Agriculture: The ministerial declaration contained some minor gains on agriculture. African countries called for the elimination of export subsidies on agricultural products by 2010. In the Hong Kong declaration export subsidies will be eliminated by 2013. On food aid, African countries wanted any new rules in this area to take account of the interests of recipient countries. In the declaration, there is a provision for the establishment of a Safe Box to ensure that emergency Food Aid is not disrupted.


Cotton: In Hong Kong, days of hard bargaining saw the mood among the “cotton 4” group of Mali, Chad, Benin, and Burkina Faso, along with Senegal, they called for the total elimination of export subsidies on cotton by 31 December 2005 and domestic support by 1 January 2009. In the end, they achieved some limited progress. The Hong Kong declaration calls for elimination of all forms of export subsidies by developed countries in 2006 (although export subsidies make up only 10% of US subsidies for cotton for example). African countries asked for the setting up of an Emergency Fund to help cotton exporters cushion the impact of depressed cotton prices. They also called for more assistance to help them add value to their products. The declaration called on the Director General of the WTO to explore the possibility of establishing a mechanism to deal with income declines in the cotton sector. It also urged the development community to increase its cotton-specific assistance.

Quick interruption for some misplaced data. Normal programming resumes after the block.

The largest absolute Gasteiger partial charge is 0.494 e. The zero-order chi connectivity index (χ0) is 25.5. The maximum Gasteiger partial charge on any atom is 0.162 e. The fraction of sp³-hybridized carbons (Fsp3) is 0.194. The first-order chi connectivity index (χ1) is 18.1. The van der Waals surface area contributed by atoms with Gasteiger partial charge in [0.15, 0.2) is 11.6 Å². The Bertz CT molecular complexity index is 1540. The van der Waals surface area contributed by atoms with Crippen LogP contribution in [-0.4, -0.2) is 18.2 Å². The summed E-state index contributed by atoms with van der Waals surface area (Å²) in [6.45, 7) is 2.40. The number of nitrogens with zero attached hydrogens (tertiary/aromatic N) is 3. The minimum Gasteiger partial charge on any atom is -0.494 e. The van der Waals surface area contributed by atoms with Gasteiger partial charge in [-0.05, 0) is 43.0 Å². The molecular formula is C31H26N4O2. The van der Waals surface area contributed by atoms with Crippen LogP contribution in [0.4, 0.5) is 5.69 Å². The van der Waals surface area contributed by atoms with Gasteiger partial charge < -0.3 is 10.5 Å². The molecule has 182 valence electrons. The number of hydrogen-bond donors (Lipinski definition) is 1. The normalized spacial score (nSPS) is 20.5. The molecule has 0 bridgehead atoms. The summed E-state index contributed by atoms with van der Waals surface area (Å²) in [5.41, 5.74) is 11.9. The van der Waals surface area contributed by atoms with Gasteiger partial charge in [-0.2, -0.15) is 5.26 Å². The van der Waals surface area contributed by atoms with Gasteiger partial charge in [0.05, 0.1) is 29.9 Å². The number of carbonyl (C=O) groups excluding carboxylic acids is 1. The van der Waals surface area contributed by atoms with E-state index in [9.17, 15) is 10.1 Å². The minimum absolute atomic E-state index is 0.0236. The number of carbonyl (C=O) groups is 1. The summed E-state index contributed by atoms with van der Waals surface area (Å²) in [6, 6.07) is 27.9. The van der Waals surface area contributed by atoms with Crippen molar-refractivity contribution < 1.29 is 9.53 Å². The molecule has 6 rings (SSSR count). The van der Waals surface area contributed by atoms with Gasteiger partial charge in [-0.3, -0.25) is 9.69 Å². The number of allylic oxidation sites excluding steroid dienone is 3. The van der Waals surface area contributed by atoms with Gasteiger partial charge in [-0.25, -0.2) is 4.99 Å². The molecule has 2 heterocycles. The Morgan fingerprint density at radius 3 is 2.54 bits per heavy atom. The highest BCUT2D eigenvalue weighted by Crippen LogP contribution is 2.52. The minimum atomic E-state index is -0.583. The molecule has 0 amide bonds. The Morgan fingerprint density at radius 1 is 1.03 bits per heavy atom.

Non- Agricultural Market Access (NAMA): Developed countries have pushed hard for a tariff reduction formula (known as a “simple Swiss Formula” , although its simplicity is relative), that cuts higher tariffs more than it cuts lower ones. This puts developing countries at a disadvantage since their tariffs are generally higher, and is in direct contradiction of the “less than full reciprocity” promised in Doha.